Monday, September 29, 2008

Jane Eyre (1944)

Jane Eyre is not my favorite adaptation of Jane Eyre, nor is it a strictly faithful one. It relies heavily on its “literary” merits, demonstrated by passages of typed exposition that do not actually appear in the novel (though large parts of the dialogue do). Its 96 minutes necessitate gross cutting of major subplots. And at no time does anyone look remotely like they're outside, in England or anywhere else. But there is much to love about this version, and in many respects is beautifully done.

One of the things I love most about it is, unfortunately, one of its chief problems. That is Orson Welles. As Rochester, Welles throws his considerable weight about Thornfield much as he probably did on set, playing the brooding Byronic heartthrob to about 11. It's not that this is a particularly bad way to play Rochester; there's something rather charming about his own awareness of his complete self-absorption and his dramatic flair matches the high-contrast, gothic atmosphere gorgeously provided by the cinematography and Robert Stevenson's direction. The problem, however, is that Welles so completely dominates the film that it should have been called Edward Rochester. Joan Fontaine's saintly Jane, aside from what might be my favorite young Jane and a few flashes of “spirit” early on, is no match for him as far as our attention is concerned. Despite the similarities, I always considered Jane to be a little more interesting in her own right than the second Mrs. DeWinter, whom Fontaine had played a few years before. Her Jane impresses Rochester with her quiet assertiveness in the face of his pouty ill-temper, then has little to do for the rest of the film but moon about after him despite the fact that Welles seems to make it clear in every scene how much contempt he has for his supposed intended, Blanche Ingram, and how much he values the company of his ward's governess.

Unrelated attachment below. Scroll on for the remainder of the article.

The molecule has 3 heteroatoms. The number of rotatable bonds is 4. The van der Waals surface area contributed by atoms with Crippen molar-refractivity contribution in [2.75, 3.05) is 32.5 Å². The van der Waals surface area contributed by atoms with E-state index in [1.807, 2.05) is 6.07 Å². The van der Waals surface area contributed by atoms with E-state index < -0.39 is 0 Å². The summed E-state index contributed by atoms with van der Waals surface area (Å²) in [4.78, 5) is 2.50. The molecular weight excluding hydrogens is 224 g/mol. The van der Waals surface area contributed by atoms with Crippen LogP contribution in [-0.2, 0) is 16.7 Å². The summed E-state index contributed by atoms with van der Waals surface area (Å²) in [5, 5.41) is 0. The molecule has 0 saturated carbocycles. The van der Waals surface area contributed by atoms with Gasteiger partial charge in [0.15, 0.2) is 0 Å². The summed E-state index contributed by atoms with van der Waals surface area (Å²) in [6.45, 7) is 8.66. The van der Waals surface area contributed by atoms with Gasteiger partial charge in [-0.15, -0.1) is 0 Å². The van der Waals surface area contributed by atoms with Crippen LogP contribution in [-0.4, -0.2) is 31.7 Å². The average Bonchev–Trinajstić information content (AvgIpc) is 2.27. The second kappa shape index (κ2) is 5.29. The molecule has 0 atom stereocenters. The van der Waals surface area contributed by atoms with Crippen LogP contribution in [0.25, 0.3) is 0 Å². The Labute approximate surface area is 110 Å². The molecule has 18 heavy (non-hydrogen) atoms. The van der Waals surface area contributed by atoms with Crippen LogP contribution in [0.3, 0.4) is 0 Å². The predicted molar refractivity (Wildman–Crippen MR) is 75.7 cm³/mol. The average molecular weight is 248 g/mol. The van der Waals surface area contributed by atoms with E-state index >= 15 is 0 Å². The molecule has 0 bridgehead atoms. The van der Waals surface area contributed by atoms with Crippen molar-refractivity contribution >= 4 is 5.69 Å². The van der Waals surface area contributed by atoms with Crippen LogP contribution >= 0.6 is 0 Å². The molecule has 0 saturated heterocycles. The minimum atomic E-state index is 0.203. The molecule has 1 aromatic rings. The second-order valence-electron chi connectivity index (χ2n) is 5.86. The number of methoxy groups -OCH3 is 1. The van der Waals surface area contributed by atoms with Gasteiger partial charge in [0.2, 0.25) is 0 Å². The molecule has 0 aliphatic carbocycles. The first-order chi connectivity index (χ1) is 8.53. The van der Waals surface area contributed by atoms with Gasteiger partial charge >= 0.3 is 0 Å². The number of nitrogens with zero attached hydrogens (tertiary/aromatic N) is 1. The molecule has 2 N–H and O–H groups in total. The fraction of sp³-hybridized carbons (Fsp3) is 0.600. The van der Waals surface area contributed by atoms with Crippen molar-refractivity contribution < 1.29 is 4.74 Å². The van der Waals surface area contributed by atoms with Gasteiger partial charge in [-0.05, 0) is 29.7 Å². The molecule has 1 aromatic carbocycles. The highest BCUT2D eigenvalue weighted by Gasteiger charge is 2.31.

Considering the lengths the film goes to to insert a male role model into young Jane's life who teaches her what duty means, this is likely neither Welles' nor Fontaine's fault, but merely the result of my looking back from a more egalitarian position at a film which is perfectly content with a relationship in which one party saves the other through her quietness. I am also likely spoiled by the 2006 miniseries whose longer running time allows for more subtlety and whose actors are able to convey a more complex and motivated relationship.

A few other things mar the film: Welles sounds like the jaded middle-aged man Rochester should be, but due to pressure to present the moviegoing public with a leading man, looks all of his 29 years. The narration informing us that Rochester is a nice man and everything will be okay is completely at odds with the operatic shadows and Bernard Herrmann's score, and it feels as though it was inserted for fear the too-short courting period wouldn't earn the relationship we're supposed to see blossoming between them. But long exchanges between them remain intact, Welles and Fontaine perform admirably among some absolutely gorgeous black and white scenery, and overall it is a satisfying movie, albeit probably not as much for the purist. Read more!

The Magnificent Ambersons (1942)